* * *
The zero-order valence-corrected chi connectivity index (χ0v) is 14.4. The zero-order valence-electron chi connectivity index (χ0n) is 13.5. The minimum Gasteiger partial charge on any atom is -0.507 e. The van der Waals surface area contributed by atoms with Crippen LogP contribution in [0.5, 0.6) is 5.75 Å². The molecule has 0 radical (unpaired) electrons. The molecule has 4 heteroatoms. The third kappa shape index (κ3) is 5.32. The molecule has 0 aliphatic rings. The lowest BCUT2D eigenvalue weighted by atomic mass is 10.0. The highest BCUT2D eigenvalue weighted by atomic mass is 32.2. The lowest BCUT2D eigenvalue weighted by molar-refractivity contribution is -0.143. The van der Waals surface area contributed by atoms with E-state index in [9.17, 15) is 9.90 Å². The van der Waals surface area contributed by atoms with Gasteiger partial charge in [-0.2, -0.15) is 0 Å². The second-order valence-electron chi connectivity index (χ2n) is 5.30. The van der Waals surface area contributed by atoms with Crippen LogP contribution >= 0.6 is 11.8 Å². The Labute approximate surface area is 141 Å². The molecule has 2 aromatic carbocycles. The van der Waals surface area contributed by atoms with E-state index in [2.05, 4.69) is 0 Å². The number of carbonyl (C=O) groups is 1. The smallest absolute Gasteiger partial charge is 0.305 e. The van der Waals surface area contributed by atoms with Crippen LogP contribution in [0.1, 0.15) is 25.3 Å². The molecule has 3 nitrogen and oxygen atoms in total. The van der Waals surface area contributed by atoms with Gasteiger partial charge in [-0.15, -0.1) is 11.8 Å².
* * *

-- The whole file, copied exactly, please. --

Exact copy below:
The zero-order valence-corrected chi connectivity index (χ0v) is 14.4. The zero-order valence-electron chi connectivity index (χ0n) is 13.5. The minimum Gasteiger partial charge on any atom is -0.507 e. The van der Waals surface area contributed by atoms with Crippen LogP contribution in [0.5, 0.6) is 5.75 Å². The molecule has 0 radical (unpaired) electrons. The molecule has 4 heteroatoms. The third kappa shape index (κ3) is 5.32. The molecule has 0 aliphatic rings. The lowest BCUT2D eigenvalue weighted by atomic mass is 10.0. The highest BCUT2D eigenvalue weighted by atomic mass is 32.2. The lowest BCUT2D eigenvalue weighted by molar-refractivity contribution is -0.143. The van der Waals surface area contributed by atoms with E-state index in [9.17, 15) is 9.90 Å². The van der Waals surface area contributed by atoms with Gasteiger partial charge in [-0.2, -0.15) is 0 Å². The second-order valence-electron chi connectivity index (χ2n) is 5.30. The van der Waals surface area contributed by atoms with Crippen LogP contribution >= 0.6 is 11.8 Å². The Labute approximate surface area is 141 Å². The molecule has 2 aromatic carbocycles. The van der Waals surface area contributed by atoms with E-state index in [2.05, 4.69) is 0 Å². The number of carbonyl (C=O) groups is 1. The smallest absolute Gasteiger partial charge is 0.305 e. The van der Waals surface area contributed by atoms with Crippen LogP contribution in [0.1, 0.15) is 25.3 Å². The molecule has 3 nitrogen and oxygen atoms in total. The van der Waals surface area contributed by atoms with Gasteiger partial charge in [-0.15, -0.1) is 11.8 Å².